Cinnabar Moth Caterpillars

Neil Jones neil at
Mon Oct 16 05:23:44 EDT 2006

Spurs Dave wrote:

> Hiya,
> I moved house a couple of years ago (Summer 2004) and straight away
> noticed loads of Cinnabar Moth caterpillars.
> They did well on this particular weed or plant (Is it Ragwort?) but
> this year with at least twenty to thirty caterpillars ssomebody nicked
> the weed or flower for whatever reason.
> Getting to the point I would like to purchase some seeds or cuttings
> from a nursery to replace this annoying loss, so willsomebody kindly
> tell me what attracts them best?
> Many Thanks - Dave Bennett


I note from your email address that you are in the UK. ( the "Spurs" Soccer
club reference is a bit of a give away too and I don't think Americans use
the word "nicked" for stolen. :-))

 Be careful about what you read on the net about ragwort. There is a
hysterical and unscientific campaign organised by certain political groups
to vilify this plant as deadly and highly dangerous. Most of the British
stuff is just copying the pseudoscience. Yes, it is poisonous but in the UK
animal poisonings are rare and despite what you might read the plant is not
dangerous to handle. There are problems abroad where the plant becomes
invasive but these do not apply where it is native.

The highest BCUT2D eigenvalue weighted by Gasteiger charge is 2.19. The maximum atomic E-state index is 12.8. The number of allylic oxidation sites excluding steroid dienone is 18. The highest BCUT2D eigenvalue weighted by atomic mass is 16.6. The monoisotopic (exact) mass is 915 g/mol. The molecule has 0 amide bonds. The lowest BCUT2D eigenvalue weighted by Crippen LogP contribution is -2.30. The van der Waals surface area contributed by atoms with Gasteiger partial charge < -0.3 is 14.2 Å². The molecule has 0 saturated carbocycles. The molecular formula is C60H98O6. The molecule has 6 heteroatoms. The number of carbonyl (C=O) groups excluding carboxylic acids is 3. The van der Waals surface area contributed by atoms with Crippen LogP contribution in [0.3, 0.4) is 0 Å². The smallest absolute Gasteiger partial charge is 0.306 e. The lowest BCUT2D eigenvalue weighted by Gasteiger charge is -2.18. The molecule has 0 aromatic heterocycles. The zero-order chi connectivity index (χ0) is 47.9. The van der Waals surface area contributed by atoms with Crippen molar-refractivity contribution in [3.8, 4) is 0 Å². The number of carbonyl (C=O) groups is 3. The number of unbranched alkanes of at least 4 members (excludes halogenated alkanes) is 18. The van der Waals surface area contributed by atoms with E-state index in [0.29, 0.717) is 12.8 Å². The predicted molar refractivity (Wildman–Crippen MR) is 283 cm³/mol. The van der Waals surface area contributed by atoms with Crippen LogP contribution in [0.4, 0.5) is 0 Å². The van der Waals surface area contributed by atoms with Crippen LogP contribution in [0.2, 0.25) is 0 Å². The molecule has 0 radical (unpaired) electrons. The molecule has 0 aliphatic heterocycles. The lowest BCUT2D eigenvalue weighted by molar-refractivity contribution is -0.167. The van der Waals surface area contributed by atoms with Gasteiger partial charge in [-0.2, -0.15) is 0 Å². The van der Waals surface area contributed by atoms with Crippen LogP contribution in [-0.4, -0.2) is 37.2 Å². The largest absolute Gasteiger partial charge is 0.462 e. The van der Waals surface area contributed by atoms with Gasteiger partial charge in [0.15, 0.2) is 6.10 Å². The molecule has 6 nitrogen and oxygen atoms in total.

One of the silliest stories around is that the Cinnabar moth had a
population crash and this has caused a plague of ragwort in the UK.

I can hear the British people here laughing outloud at this.

There has been no crash and no plague.

This has serious environmental consequences, encouraging even more
agricultural intensification. Someone recently tried to get a bill through
the Scottish Parliament to stop farmers exposing their animals to ANY
potentially harmful plant. That, as any entomologist knows, covers a very
large percentage of all our wild flora ,everything from Bluebells to Oak


As to your feeding problem the person who stole your plants was probably
someone taken in by all the propaganda. If this was on your land without
your permission then uprooting the plants without your permission is
illegal under the 1981 Wildlfe and Countryside Act.

The plant is quite common but you can use Oxford Ragwort or Groundsel as
substitutes. The moth does use these occasionally in the wild but due to
their size and technical factors such as metapopulation dynamics they are
very unlikely to be able to support populations of the moth in the long

Neil Jones
Neil at


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